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Eur J Neurol. 2002 Nov;9 Suppl 3:55-8.

The therapeutic challenges in the older Parkinson's disease patient.

Author information

1
Royal Liverpool University Hospital, Prescot Street, UK. jerry.playfer@rlbuh-tr.nwest.nhs.uk

Abstract

The information explosion in Parkinson's disease challenges the individual clinician to apply available knowledge to the management of individual patients. The application of current algorithms and guidelines is not straightforward in the older patient. Decision analysis reveals that clinical decisions may be simple, complex or chaotic. The more factors that have to be taken into account in making a decision, the more that decision moves from being evidence-based to intuitive. Decisions are made within conceptual frameworks. The dominant models in Parkinson's disease are biomedical or rehabilitation-based. Although the rehabilitation model lacks a sound evidence base, it is the principles of rehabilitation that dominate the management of the older patient. Analysis of the decisions made in a Parkinson's disease clinic demonstrates that the doctor's role is complex and many decisions taken are not evidence-based. Parkinson's disease is not a simple movement disorder but a neuro-psychiatric complex. The incurable nature and chronicity of the disease dictate the need for multidisciplinary working. Quality of life studies reveal wide variations in the expectations and needs of patients. Studies of the impact and costs of the disease put the cost of drugs into perspective. Studies in Parkinson's disease can involve very different populations. A cohort of elderly patients shows significant differences from the populations who are selected to participate in multi-centre trials. There is an increasing challenge for geriatricians to ensure that pragmatic trials are undertaken. Psychiatric problems - dementia, depression, and hallucinations - are common in the elderly and best management of these problems is unclear. Choices in drug regimes need to take into account the complex interactions between ageing, comorbility and Parkinson's disease.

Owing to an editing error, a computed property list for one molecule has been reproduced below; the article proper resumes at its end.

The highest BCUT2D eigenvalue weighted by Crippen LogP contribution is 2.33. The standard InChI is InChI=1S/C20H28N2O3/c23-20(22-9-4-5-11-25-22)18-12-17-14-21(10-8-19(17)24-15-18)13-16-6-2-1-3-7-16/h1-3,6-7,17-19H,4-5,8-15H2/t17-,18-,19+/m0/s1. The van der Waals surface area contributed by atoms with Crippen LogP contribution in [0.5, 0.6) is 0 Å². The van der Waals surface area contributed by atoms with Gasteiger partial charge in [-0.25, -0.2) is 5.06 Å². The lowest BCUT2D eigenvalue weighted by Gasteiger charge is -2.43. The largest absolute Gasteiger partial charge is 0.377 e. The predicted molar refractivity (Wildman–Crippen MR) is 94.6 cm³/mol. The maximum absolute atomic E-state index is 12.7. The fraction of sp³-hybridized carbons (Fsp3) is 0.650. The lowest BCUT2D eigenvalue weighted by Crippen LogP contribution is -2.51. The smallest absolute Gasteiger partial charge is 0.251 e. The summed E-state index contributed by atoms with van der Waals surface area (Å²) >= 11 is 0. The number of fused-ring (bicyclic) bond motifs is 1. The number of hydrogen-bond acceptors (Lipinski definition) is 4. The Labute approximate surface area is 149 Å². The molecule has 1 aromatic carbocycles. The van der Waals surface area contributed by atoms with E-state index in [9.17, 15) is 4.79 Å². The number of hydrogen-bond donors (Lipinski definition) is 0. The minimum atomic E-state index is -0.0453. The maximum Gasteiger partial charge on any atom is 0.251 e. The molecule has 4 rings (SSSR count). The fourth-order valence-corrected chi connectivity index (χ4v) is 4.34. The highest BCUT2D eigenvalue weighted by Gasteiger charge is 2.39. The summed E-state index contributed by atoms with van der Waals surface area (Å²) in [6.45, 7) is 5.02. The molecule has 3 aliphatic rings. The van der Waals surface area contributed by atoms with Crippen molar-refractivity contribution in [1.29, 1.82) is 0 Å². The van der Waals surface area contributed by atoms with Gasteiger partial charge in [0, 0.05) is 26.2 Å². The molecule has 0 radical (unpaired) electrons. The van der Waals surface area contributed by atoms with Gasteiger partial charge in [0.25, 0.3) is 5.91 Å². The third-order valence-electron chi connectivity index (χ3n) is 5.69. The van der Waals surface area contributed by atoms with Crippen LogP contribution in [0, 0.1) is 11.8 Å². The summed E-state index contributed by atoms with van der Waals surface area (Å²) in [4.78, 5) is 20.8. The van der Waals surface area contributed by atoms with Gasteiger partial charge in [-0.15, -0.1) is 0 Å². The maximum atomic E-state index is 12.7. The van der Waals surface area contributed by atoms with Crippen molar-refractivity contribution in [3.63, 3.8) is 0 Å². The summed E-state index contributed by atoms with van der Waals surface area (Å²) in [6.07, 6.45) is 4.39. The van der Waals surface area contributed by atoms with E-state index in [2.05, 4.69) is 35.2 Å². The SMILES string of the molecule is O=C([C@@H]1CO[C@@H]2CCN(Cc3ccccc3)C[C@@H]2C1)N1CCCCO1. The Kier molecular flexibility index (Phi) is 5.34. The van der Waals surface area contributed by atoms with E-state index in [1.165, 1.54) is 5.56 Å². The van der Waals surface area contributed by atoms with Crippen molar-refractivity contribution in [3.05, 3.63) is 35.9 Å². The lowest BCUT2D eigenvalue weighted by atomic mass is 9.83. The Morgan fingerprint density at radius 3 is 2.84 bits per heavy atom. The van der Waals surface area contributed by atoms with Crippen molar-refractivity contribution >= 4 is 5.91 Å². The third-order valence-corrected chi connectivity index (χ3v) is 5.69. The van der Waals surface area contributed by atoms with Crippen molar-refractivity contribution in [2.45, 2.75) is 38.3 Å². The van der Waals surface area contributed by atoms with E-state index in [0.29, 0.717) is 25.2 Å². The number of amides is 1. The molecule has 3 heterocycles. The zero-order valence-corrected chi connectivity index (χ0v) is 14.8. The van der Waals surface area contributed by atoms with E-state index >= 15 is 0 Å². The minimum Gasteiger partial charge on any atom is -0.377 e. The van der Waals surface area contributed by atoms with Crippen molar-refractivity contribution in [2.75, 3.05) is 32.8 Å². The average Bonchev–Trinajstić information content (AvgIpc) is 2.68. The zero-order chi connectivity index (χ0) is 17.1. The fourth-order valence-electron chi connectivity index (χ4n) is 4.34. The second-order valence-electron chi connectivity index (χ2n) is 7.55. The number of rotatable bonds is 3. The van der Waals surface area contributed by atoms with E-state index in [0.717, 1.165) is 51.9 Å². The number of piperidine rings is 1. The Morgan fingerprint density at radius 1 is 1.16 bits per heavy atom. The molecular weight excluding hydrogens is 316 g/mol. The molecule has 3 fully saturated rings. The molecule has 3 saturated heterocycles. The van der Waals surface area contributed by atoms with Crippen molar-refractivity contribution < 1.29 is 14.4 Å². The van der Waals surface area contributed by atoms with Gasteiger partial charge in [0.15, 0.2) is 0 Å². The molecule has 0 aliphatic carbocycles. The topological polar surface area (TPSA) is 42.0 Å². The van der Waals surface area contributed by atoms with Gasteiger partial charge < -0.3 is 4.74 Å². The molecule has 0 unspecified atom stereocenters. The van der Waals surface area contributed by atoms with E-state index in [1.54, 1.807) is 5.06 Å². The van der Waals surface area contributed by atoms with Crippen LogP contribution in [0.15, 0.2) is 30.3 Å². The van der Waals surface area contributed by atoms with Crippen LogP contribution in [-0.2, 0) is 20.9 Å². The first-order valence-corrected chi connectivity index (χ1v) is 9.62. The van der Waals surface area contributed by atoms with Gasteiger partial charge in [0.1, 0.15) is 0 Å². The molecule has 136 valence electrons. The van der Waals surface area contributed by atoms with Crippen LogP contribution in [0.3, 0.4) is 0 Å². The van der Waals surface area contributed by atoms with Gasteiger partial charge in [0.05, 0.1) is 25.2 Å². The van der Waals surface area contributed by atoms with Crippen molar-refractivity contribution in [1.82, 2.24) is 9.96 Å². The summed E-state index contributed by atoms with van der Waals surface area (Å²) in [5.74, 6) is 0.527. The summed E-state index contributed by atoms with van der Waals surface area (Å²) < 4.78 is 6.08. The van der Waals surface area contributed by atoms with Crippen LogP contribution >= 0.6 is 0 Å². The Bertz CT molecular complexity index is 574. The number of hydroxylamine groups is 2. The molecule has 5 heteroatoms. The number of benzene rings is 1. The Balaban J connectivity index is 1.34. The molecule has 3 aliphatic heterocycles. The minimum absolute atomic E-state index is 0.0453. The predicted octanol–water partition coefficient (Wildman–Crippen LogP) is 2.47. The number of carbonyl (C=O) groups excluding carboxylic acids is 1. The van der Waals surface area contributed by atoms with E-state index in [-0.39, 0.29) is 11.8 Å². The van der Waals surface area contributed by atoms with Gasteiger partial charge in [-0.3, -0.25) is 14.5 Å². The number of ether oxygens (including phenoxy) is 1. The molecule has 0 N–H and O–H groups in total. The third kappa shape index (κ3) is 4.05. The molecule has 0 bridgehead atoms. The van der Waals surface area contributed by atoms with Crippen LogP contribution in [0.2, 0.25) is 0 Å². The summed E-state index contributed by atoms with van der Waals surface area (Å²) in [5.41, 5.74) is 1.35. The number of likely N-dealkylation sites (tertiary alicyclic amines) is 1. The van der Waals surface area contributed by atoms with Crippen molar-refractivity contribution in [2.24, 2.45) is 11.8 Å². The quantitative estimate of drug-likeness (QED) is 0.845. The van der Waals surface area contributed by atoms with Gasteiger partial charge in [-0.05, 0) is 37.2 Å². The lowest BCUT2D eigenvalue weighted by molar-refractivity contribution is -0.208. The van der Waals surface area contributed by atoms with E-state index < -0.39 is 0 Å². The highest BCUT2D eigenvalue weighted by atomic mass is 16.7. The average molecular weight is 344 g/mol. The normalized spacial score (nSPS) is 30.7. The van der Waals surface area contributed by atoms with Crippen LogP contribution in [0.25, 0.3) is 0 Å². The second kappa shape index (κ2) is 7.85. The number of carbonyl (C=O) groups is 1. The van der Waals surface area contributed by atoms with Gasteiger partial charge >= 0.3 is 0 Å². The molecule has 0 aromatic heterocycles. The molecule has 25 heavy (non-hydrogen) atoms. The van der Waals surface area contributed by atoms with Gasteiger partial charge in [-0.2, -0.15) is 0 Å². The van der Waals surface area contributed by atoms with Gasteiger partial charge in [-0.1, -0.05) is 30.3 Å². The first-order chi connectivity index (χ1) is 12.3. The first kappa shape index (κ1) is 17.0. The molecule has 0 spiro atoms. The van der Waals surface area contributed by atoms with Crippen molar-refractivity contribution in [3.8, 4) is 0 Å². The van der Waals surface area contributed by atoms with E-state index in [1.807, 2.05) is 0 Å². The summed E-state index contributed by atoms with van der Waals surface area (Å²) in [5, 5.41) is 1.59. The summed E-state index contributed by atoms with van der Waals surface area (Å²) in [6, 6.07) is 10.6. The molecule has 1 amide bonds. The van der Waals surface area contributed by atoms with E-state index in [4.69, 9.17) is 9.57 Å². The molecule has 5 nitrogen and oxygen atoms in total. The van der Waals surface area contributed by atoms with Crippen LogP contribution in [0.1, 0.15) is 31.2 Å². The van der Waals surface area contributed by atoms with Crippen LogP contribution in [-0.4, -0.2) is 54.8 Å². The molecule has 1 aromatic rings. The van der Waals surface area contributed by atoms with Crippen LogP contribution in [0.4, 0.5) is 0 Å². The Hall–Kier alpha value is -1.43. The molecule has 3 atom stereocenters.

PMID:
12464122
[Indexed for MEDLINE]

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